Inspired and informed by Vincent van Gogh’s 1888 “Sunflowers” painting (housed in London’s National Gallery), artist duo Rob and Nick Carter‘s bronze interpretation of the iconic post-impressionist artwork is part of a larger series that looks to re-engage with art of the past. The pair’s exhibition, “Transforming,” is now on display at London’s Fine Art Society and combines new media and technology with classic art—creating something entirely new, but still familiar. “Sunflowers” is one of several artworks that was only possible to conceive and create thanks to a long-running collaborative relationship forged with creative visual effects studio MPC, which is best known for its work on computer generated imagery for scenes in films such as Ang Lee’s “Life of Pi” and Marc Foster’s apocalyptic zombie film, “World War Z.”
MPC worked closely with the the Carters to translate one of van Gogh’s painted images of sunflowers into 3D digital files. These files were then 3D-printed and it is the finely detailed prints that were cast in order to create the final artwork. The piece is one of the most complex and intricately detailed bronze artworks ever created, as it even features some of van Gogh’s brushstrokes from the painting.
“In some ways it was a very succinct and uncomplicated brief,” says MPC’s 3D Creative Director Jake Mengers, “yet under the surface lay a myriad complex challenges. These included translating an impressionist approach to a 3D sculpture, adapting van Gogh’s signature brushstrokes to three dimensional sculpts and applying creative license to the areas that aren’t visible in the original 1888 painting.” To create the bronze replica, the team at MPC first built a computer generated “base mesh”—this is essentially a 3D model from which the production team could work out the volume of the piece and how the flowers filled a 3D space. The key was to create balance from all angles; ensuring it would be compositionally attractive from every viewpoint, whilst ensuring that looking from one angle means the artwork remains true to van Gogh’s painting. Eventually, the 3D file was printed with a resin material called Visijet-X using a high-end ProJet 3500 printer which can print to a tolerance of 16 microns. The final sculpture—in an edition of 12—is cast in silicon bronze….”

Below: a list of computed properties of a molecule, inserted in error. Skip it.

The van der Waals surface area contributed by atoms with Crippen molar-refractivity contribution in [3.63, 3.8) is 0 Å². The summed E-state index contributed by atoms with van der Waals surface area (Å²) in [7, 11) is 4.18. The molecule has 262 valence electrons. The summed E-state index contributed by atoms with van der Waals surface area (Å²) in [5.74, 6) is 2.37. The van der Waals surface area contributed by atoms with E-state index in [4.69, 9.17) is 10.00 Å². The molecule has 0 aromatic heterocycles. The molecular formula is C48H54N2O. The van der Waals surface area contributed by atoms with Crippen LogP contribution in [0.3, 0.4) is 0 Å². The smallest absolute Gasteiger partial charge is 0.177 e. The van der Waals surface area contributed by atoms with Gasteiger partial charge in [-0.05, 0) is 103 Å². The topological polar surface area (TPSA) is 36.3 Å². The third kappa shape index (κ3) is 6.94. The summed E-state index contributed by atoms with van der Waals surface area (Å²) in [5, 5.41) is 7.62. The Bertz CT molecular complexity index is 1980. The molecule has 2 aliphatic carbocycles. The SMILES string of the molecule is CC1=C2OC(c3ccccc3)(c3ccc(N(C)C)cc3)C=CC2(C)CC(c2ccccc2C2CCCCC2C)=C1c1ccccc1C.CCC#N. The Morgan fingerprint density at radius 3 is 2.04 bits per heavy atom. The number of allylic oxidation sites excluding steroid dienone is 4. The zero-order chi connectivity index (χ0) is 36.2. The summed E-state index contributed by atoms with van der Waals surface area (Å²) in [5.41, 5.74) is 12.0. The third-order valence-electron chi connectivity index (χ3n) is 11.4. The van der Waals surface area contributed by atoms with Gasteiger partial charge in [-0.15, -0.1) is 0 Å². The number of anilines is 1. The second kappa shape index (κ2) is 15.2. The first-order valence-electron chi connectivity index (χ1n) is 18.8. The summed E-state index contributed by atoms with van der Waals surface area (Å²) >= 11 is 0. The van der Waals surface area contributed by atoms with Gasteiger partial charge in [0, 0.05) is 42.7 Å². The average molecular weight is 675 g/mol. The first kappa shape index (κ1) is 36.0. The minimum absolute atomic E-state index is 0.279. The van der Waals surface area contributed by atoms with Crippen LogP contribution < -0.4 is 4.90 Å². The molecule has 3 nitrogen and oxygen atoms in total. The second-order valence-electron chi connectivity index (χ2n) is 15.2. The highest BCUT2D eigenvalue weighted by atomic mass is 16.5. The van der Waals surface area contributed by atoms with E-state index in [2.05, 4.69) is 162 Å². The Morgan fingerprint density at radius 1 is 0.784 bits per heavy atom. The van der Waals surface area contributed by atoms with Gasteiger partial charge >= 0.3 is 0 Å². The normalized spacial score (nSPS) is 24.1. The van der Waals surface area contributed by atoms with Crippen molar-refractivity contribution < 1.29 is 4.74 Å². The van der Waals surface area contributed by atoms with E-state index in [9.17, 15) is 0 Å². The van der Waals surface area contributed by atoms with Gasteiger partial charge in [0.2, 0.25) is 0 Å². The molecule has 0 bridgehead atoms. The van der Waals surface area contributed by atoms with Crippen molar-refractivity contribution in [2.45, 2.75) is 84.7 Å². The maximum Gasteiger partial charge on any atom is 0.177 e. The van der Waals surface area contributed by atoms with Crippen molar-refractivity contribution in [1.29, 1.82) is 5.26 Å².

We are angry, frustrated, and in pain because of the violence and murder of Black people by the police because of racism. We are in the fight AGAINST RACISM. George Floyd was murdered, his life stolen. The Adafruit teams have specific actions we’ve done, are doing, and will do together as a company and culture. We are asking the Adafruit community to get involved and share what you are doing. The Adafruit teams will not settle for a hash tag, a Tweet, or an icon change. We will work on real change, and that requires real action and real work together. That is what we will do each day, each month, each year – we will hold ourselves accountable and publish our collective efforts, partnerships, activism, donations, openly and publicly. Our blog and social media platforms will be utilized in actionable ways. Join us and the anti-racist efforts working to end police brutality, reform the criminal justice system, and dismantle the many other forms of systemic racism at work in this country, read more @ adafruit.com/blacklivesmatter
Stop breadboarding and soldering – start making immediately! Adafruit’s Circuit Playground is jam-packed with LEDs, sensors, buttons, alligator clip pads and more. Build projects with Circuit Playground in a few minutes with the drag-and-drop MakeCode programming site, learn computer science using the CS Discoveries class on code.org, jump into CircuitPython to learn Python and hardware together, TinyGO, or even use the Arduino IDE. Circuit Playground Express is the newest and best Circuit Playground board, with support for CircuitPython, MakeCode, and Arduino. It has a powerful processor, 10 NeoPixels, mini speaker, InfraRed receive and transmit, two buttons, a switch, 14 alligator clip pads, and lots of sensors: capacitive touch, IR proximity, temperature, light, motion and sound. A whole wide world of electronics and coding is waiting for you, and it fits in the palm of your hand.